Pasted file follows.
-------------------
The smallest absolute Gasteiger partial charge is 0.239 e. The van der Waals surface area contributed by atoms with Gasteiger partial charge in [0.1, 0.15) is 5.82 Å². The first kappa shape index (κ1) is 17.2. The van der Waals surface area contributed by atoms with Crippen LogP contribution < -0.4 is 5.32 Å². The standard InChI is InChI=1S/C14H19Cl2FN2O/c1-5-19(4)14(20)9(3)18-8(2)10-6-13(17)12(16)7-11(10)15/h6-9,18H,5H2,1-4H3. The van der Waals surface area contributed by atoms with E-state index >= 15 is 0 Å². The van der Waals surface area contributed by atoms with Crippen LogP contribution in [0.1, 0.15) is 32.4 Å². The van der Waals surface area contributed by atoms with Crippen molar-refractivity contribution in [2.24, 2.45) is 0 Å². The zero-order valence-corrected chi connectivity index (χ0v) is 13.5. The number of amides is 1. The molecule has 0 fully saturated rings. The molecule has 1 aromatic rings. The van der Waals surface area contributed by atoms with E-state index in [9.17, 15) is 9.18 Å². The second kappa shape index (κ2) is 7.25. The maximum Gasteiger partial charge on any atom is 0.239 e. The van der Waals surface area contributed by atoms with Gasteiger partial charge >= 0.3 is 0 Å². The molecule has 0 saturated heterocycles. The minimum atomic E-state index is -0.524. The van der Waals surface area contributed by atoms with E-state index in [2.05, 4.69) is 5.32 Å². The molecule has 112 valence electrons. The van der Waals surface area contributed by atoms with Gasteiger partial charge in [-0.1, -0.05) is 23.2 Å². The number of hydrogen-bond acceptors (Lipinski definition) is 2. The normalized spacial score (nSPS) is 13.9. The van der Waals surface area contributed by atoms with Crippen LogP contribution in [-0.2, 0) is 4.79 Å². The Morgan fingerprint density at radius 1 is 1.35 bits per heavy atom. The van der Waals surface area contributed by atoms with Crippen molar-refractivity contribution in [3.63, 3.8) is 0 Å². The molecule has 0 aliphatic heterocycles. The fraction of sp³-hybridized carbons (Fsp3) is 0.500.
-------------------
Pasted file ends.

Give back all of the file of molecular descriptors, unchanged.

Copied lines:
The smallest absolute Gasteiger partial charge is 0.239 e. The van der Waals surface area contributed by atoms with Gasteiger partial charge in [0.1, 0.15) is 5.82 Å². The first kappa shape index (κ1) is 17.2. The van der Waals surface area contributed by atoms with Crippen LogP contribution < -0.4 is 5.32 Å². The standard InChI is InChI=1S/C14H19Cl2FN2O/c1-5-19(4)14(20)9(3)18-8(2)10-6-13(17)12(16)7-11(10)15/h6-9,18H,5H2,1-4H3. The van der Waals surface area contributed by atoms with E-state index >= 15 is 0 Å². The van der Waals surface area contributed by atoms with Crippen LogP contribution in [0.1, 0.15) is 32.4 Å². The van der Waals surface area contributed by atoms with Crippen molar-refractivity contribution in [2.24, 2.45) is 0 Å². The zero-order valence-corrected chi connectivity index (χ0v) is 13.5. The number of amides is 1. The molecule has 0 fully saturated rings. The molecule has 1 aromatic rings. The van der Waals surface area contributed by atoms with E-state index in [9.17, 15) is 9.18 Å². The second kappa shape index (κ2) is 7.25. The maximum Gasteiger partial charge on any atom is 0.239 e. The van der Waals surface area contributed by atoms with Gasteiger partial charge >= 0.3 is 0 Å². The molecule has 0 saturated heterocycles. The minimum atomic E-state index is -0.524. The van der Waals surface area contributed by atoms with E-state index in [2.05, 4.69) is 5.32 Å². The molecule has 112 valence electrons. The van der Waals surface area contributed by atoms with Gasteiger partial charge in [-0.1, -0.05) is 23.2 Å². The number of hydrogen-bond acceptors (Lipinski definition) is 2. The normalized spacial score (nSPS) is 13.9. The van der Waals surface area contributed by atoms with Crippen LogP contribution in [-0.2, 0) is 4.79 Å². The Morgan fingerprint density at radius 1 is 1.35 bits per heavy atom. The van der Waals surface area contributed by atoms with Crippen molar-refractivity contribution in [3.63, 3.8) is 0 Å². The molecule has 0 aliphatic heterocycles. The fraction of sp³-hybridized carbons (Fsp3) is 0.500.